How do you manage a reputation, and a back catalogue, in an age when any public figure seems to think that they can take any musician’s songs off the peg for any purpose?
That’s the question currently gnawing away at notoriously political rock band Rage Against The Machine – in the news again this week for their fight to “Take The Power Back” from US talk-radio host Rush Limbaugh. The seriously right-wing shock jock has rankled the equally seriously left-wing band by playing its song “Sleep Now in the Fire” during his on-air tirades, which reached a new low earlier this month when he dubbed a law student a “slut” for speaking out in favour of contraception.
Rage guitarist Tom Morello tweeted: “Hey jackass, stop using our music on your racist, misogynist, right-wing clown show” – and followed both Peter Gabriel and Rush in the small-but-powerful pantheon of artists who have threatened Limbaugh with legal action if he continues to play their songs.
Rage are no strangers to tackling perceived injustices – both in their send up of Wall Street bigwigs in the “Sleep Now In The Fire” video, and less intentionally, when their song “Killing In The Name” became the UK Christmas Number One in 2010 after a successful campaign to keep X Factor Winner Joe McElderry’s song from the festive top spot. But this new intervention marks a growing trend of musicians wishing to manage the use of their songs – particularly by political parties and figures that stand in direct opposition to their beliefs.
It has been argued that the recent flood of complaints stems from the YouTube effect of information spreading so quickly and musicians simply finding out more often – and more speedily – about the use of their music in particular settings.
In the pre-internet age, by the time an artist heard about their song being hijacked, it was too late to do anything about it. And prior to 2008′s action by Jackson Browne against John McCain and the Ohio Republican Party’s use of his track “Running on Empty”, very few musicians had ever actually taken legal action. Browne received a cash settlement and a public apology, thus setting a precedent and forcing more people and organisations to seek permission before use.
The winning horse
Confusingly, though, the debate is a legal grey area. If a party has a blanket licence from a performing-rights society (ASCAP and BMI in the US; PRS in the UK), then they are, in theory, entitled to play whatever music is covered by that licence – and, in practice, that’s pretty much everything. However, in the US at least – where legal action has been far more widespread – a DJ or politician can be sued under the area of false advertising, if the use of the song implies that the artist is endorsing the person using it and their associated views.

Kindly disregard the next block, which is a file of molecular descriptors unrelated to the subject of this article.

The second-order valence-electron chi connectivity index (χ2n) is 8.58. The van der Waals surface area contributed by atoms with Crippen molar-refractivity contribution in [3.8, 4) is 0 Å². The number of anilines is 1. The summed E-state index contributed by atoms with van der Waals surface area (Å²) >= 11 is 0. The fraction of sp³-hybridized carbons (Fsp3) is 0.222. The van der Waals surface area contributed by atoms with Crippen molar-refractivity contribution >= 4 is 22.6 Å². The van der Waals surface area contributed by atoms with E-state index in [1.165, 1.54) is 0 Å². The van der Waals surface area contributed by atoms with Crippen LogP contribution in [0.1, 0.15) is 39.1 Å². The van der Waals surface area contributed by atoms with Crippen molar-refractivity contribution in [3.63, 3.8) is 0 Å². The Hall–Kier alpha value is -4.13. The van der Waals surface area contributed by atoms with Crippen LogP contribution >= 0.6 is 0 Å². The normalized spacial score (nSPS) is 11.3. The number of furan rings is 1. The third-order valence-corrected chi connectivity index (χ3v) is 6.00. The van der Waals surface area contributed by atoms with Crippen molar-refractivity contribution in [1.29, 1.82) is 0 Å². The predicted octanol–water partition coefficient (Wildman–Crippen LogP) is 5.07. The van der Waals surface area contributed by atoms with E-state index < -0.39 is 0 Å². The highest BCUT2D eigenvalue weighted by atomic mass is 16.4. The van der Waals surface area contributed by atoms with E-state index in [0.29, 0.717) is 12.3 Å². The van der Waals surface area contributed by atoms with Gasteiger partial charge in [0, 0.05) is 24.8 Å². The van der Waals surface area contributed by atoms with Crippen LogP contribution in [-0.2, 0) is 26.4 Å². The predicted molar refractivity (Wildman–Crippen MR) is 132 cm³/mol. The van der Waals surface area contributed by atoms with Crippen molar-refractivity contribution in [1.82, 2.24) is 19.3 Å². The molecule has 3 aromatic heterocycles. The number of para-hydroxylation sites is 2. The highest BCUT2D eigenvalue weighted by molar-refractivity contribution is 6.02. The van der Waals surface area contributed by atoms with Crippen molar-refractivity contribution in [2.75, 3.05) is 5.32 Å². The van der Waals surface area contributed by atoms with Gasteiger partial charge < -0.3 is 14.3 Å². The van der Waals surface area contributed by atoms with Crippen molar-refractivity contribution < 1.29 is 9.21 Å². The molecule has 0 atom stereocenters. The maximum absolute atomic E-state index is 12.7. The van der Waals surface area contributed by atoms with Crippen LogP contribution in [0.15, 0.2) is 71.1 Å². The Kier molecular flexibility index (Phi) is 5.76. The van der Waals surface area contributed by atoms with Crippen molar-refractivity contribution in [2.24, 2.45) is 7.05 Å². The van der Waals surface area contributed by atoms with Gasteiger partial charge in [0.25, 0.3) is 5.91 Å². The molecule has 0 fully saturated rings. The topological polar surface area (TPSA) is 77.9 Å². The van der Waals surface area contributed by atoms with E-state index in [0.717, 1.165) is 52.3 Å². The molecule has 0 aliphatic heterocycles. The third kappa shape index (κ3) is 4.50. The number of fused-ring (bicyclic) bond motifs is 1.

It is hugely important for artists to attempt to manage the use of their music, in a business where reputation counts for so much – and, in particular, right-wing politics are so stridently despised. Artists must be keenly aware of any situation that could lead them to be accused of “selling out” (witness the scorn doled out to acts that allow their music to be used for multitudes of adverts) – something that could cost them that all-important cachet of credibility.
Allowing music to be associated with politics is fraught with danger, as the outcome is bound to alienate a significant portion of an act’s potential audience. However, left-leaning causes seem to be a relatively safe option – Fleetwood Mac allowed their song “Don’t Stop” to be used for Bill Clinton’s 1992 campaign, and D:Ream famously allowed New Labour to soundtrack their 1997 victory campaign with “Things Can Only Get Better”. Ultimately, both bands escaped the clutches of negativity – mostly as a result of backing the winning horse. D:Ream had long since split up by the time New Labour became unpopular, and Clinton remained in favour throughout much of his presidency. Essentially the byword should always be: approach with caution, protect your brand… but if you insist on crossing that line, at least try and be associated with something that will be popular for as long as you are likely to exist.